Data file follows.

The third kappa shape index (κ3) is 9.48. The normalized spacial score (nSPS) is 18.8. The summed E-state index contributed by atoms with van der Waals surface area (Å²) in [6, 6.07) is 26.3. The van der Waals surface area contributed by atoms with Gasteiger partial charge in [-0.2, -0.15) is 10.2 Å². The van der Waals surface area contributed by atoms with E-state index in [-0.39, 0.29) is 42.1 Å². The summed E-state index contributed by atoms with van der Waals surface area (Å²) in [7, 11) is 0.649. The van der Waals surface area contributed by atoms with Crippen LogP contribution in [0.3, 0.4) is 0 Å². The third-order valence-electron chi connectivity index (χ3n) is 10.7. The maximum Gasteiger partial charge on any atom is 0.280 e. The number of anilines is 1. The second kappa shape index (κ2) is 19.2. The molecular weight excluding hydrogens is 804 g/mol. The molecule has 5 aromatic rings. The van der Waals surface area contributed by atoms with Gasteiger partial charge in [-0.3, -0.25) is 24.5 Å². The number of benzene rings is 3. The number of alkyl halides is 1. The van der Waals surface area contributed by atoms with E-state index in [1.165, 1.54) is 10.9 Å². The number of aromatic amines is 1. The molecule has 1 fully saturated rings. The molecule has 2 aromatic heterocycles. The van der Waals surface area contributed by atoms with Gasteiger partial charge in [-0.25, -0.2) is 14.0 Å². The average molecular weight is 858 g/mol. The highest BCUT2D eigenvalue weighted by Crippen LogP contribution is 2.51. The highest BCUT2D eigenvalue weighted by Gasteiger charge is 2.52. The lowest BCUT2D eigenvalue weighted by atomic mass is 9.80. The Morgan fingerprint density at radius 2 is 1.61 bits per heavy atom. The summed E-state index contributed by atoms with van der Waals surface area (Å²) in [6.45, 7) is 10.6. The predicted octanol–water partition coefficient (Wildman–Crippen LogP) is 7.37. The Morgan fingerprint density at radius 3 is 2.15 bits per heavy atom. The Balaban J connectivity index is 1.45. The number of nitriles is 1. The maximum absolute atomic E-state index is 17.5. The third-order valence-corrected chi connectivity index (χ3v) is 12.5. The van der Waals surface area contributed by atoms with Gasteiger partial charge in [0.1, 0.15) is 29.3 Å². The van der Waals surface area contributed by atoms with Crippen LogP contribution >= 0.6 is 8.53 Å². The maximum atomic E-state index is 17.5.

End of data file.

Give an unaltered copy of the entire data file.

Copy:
The third kappa shape index (κ3) is 9.48. The normalized spacial score (nSPS) is 18.8. The summed E-state index contributed by atoms with van der Waals surface area (Å²) in [6, 6.07) is 26.3. The van der Waals surface area contributed by atoms with Gasteiger partial charge in [-0.2, -0.15) is 10.2 Å². The van der Waals surface area contributed by atoms with E-state index in [-0.39, 0.29) is 42.1 Å². The summed E-state index contributed by atoms with van der Waals surface area (Å²) in [7, 11) is 0.649. The van der Waals surface area contributed by atoms with Crippen LogP contribution in [0.3, 0.4) is 0 Å². The third-order valence-electron chi connectivity index (χ3n) is 10.7. The maximum Gasteiger partial charge on any atom is 0.280 e. The number of anilines is 1. The second kappa shape index (κ2) is 19.2. The molecular weight excluding hydrogens is 804 g/mol. The molecule has 5 aromatic rings. The van der Waals surface area contributed by atoms with Gasteiger partial charge in [-0.3, -0.25) is 24.5 Å². The number of benzene rings is 3. The number of alkyl halides is 1. The van der Waals surface area contributed by atoms with E-state index in [1.165, 1.54) is 10.9 Å². The number of aromatic amines is 1. The molecule has 1 fully saturated rings. The molecule has 2 aromatic heterocycles. The van der Waals surface area contributed by atoms with Gasteiger partial charge in [-0.25, -0.2) is 14.0 Å². The average molecular weight is 858 g/mol. The highest BCUT2D eigenvalue weighted by Crippen LogP contribution is 2.51. The highest BCUT2D eigenvalue weighted by Gasteiger charge is 2.52. The lowest BCUT2D eigenvalue weighted by atomic mass is 9.80. The Morgan fingerprint density at radius 2 is 1.61 bits per heavy atom. The summed E-state index contributed by atoms with van der Waals surface area (Å²) in [6.45, 7) is 10.6. The predicted octanol–water partition coefficient (Wildman–Crippen LogP) is 7.37. The Morgan fingerprint density at radius 3 is 2.15 bits per heavy atom. The Balaban J connectivity index is 1.45. The number of nitriles is 1. The maximum absolute atomic E-state index is 17.5. The third-order valence-corrected chi connectivity index (χ3v) is 12.5. The van der Waals surface area contributed by atoms with Gasteiger partial charge in [0.1, 0.15) is 29.3 Å². The van der Waals surface area contributed by atoms with Crippen LogP contribution >= 0.6 is 8.53 Å². The maximum atomic E-state index is 17.5.